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Re: text as images...

From: Kynn Bartlett <kynn-edapta@idyllmtn.com>
Date: Tue, 5 Feb 2002 15:59:40 -0800
Message-Id: <a05101003b8862173242c@[10.0.1.22]>
To: "Charles F. Munat" <chas@munat.com>, w3c-wai-gl@w3.org
At 3:42 PM -0800 2/5/02, Charles F. Munat wrote:
>>If you
>>use CSS to organise that layout of navigation, followed by text etc.
>>then once you've turned off CSS then these elements (in some browsers)
>>are laid out one after another, and the whole look and feel of the site
>>it lost.
>It is not lost, it is different. That's not necessarily a bad thing. 
>Some people prefer a linear order. The question is, Is your linear 
>"Lynx" layout a poor step-sister of your fancy "IE" layout, or do 
>you put the effort into making your site look good on both?

Actually, let's not assume that "order in Lynx" and "order with
style sheets turned off in a graphical browser" are going to be
the same, nor that either of them will equate to "order which is best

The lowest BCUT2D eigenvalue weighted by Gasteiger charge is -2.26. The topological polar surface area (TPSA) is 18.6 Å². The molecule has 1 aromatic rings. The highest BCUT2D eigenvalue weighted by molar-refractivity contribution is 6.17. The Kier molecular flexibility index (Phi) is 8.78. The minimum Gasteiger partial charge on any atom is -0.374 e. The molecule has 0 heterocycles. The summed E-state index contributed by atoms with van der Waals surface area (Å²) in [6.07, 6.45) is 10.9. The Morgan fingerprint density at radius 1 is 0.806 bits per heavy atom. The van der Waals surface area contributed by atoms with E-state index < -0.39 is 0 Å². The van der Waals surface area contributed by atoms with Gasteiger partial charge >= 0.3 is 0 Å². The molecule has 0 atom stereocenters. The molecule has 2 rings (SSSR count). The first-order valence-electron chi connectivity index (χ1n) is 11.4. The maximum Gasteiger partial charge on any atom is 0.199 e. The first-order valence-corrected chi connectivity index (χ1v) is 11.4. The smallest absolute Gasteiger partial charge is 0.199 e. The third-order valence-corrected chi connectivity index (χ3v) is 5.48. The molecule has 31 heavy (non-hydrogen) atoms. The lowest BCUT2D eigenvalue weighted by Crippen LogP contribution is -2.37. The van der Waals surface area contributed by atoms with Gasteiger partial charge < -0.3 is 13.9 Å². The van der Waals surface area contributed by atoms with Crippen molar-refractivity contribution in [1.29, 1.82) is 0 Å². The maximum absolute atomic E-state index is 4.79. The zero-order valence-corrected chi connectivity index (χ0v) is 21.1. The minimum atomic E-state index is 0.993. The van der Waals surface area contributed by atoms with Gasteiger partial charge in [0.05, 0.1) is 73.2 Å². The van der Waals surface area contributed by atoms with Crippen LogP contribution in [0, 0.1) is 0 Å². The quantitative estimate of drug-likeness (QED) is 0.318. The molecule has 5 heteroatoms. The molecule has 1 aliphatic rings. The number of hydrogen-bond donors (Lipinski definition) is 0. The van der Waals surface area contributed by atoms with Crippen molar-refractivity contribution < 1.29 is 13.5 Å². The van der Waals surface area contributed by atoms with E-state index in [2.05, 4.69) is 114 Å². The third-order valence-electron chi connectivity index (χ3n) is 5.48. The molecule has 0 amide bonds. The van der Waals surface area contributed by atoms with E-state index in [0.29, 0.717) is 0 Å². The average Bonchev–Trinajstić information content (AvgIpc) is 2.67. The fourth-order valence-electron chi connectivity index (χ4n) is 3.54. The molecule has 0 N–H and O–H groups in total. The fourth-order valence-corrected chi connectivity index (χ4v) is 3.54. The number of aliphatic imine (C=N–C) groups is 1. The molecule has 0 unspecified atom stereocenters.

for a screenreader."

The idea of PROPER linearization of content for different media types
is not yet a solved problem. It's not easy; on the contrary, it's quite
difficult.

I don't really expect that someone should feel an obligation to spend
as much effort on presentation in Lynx as they do on the presentation
in IE.  That seems a weird request.

I do agree that structure-first is a relatively decent way to design
a site, but it makes more sense to design structure and presentation as
different sides of the same coin, and then use something like XSLT or
server-side includes or other server techniques to combine them together
rather than insisting that one has to flow from the other.

--Kynn

-- 
Kynn Bartlett <kynn@idyllmtn.com>                 http://kynn.com
Chief Technologist, Idyll Mountain            http://idyllmtn.com
Web Accessibility Expert-for-hire          http://kynn.com/resume
Next Book: Teach Yourself CSS in 24       http://cssin24hours.com
Received on Tuesday, 5 February 2002 19:00:00 GMT

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